“We haven’t seen something like this,” a University of Washington associate professor said of the demonstrations that are planned around the world, including Seattle.
Saturday’s marches around the world, including Seattle, are on track to mark the largest demonstration related to an American president’s inauguration in U.S. history.
Donald Trump will take the oath of office on Friday, in a ceremony that has laid the groundwork for his critics to organize to promote gender equality and defend marginalized groups this week. The last massive crowd that rallied against a presidential inauguration was in 1973 for Richard Nixon, drawing a fraction of what organizers expect on Saturday.
Inspired by the Women’s March on Washington in D.C. on Saturday, people in dozens of countries are planning simultaneous protests to show solidarity with American women or promote women’s rights at home, organizers say.
“This is the first time an inauguration-related protest has extended beyond D.C.,” said Margaret O’Mara, a University of Washington associate professor, who teaches 20th-century U.S. political history. “This march and its global scale … we haven’t seen something like this.”
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An estimated 214,000 people could join the D.C. march alone. For perspective, that crowd size would fill the Seahawks’ CenturyLink Field three times over.
In Seattle, organizers are predicting as many as 50,000 people, which would likely follow Los Angeles for the country’s third-largest women’s march that day.
Of the country’s previous demonstrations related to a presidential inauguration, O’Mara said the Women’s Suffrage Parade of 1913 — or the “mother of them all” — found success with its timing. More than 5,000 women marched one day before Woodrow Wilson’s inauguration, marking a milestone in the country’s path to women gaining the vote.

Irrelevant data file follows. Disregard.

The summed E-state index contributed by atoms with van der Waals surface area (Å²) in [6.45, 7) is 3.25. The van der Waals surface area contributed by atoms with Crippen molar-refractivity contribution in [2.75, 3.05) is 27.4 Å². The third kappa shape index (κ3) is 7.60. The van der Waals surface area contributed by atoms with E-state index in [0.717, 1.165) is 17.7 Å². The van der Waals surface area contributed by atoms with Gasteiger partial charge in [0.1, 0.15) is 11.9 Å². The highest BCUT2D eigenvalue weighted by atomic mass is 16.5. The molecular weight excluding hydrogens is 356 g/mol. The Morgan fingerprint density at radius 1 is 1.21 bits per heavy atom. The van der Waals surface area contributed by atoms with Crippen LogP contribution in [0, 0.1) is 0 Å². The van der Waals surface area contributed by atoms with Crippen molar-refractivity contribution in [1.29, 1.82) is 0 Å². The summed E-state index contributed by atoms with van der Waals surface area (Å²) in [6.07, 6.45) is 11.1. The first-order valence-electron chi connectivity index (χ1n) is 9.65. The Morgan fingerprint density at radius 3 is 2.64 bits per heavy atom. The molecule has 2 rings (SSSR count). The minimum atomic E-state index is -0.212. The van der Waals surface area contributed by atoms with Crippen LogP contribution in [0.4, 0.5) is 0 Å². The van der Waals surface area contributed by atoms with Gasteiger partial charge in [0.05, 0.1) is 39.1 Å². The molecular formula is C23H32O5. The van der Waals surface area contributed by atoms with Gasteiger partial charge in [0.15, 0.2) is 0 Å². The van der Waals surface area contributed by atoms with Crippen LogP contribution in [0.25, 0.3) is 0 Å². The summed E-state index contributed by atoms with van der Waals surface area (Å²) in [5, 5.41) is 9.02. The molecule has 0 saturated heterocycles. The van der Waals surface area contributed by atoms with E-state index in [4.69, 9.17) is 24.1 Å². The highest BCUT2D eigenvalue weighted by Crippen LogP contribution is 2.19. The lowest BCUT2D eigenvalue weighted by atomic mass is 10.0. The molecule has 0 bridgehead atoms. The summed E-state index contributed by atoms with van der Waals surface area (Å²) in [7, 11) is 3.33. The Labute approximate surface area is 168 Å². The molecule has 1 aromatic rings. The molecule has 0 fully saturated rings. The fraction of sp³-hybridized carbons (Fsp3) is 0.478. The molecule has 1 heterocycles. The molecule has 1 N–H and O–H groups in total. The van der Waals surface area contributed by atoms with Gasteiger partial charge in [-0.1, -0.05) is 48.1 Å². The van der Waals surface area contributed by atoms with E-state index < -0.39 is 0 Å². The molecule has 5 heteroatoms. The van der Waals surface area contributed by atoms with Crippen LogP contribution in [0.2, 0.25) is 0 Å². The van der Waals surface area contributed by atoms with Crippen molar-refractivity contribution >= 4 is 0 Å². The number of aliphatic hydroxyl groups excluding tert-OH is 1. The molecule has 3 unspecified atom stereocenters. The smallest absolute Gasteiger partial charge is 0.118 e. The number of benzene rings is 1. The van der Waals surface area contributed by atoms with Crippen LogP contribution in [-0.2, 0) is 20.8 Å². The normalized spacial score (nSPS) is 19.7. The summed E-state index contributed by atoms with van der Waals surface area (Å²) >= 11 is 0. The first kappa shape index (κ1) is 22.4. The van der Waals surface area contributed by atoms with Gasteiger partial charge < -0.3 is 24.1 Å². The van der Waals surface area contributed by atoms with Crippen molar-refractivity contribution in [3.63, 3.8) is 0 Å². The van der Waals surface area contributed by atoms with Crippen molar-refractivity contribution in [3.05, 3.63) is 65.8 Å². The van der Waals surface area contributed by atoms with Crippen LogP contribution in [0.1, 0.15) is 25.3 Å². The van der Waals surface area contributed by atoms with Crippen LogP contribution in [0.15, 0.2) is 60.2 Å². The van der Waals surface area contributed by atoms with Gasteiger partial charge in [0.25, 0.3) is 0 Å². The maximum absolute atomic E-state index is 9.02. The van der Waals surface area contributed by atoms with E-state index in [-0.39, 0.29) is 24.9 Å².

Spectators in the area for Wilson’s inauguration, mostly men, greatly outnumbered the marchers, O’Mara said. The onlookers surged into the streets and created chaos, violence that forced Wilson to travel on back roads and sneak around town. Some 100 marchers were taken to the hospital with injuries.
“These women were making a very public and visual statement right before this ceremonial event,” O’Mara said. “The fight for suffrage had already gone on for many decades,” but the march created momentum that helped fuel the passage of the 19th Amendment.
In 1973, an estimated 25,000 to 30,000 anti-war protesters disrupted Nixon’s second inaugural for the country’s largest inauguration-related demonstration to date, The New York Times reports. Simultaneous protests took place in cities around the world, including Paris, Stockholm and Tokyo, according to inauguration historian Jim Bendat, the newspaper reports.
O’Mara said demonstrators have been a fixture on Inauguration Day since the Nixon era. George W. Bush’s 2001 swearing-in, for instance, drew a “pretty sizable” crowd, with thousands participating.
Numerous groups are planning demonstrations near Trump’s procession Friday, some of which require free-speech permits.
“In a normal election cycle, we’ll see four or five First Amendment applications,” Michael Litterst, a spokesman for the National Park Service, told The New York Times. This year, the service has received at least 20 permit requests, the newspaper reported.
People across the country started making plans to attend the Women’s March in Washington, D.C., shortly after Trump’s election, when organizers made a Facebook page for the event. “This is something that was created by social media and fueled by social media,” O’Mara said.
“If these protests on Saturday turn out to be as sizable as people expect them to be, that will send a powerful statement … that there are numbers of people who feel strongly about women’s rights, women’s issues,” and against Trump’s presidency.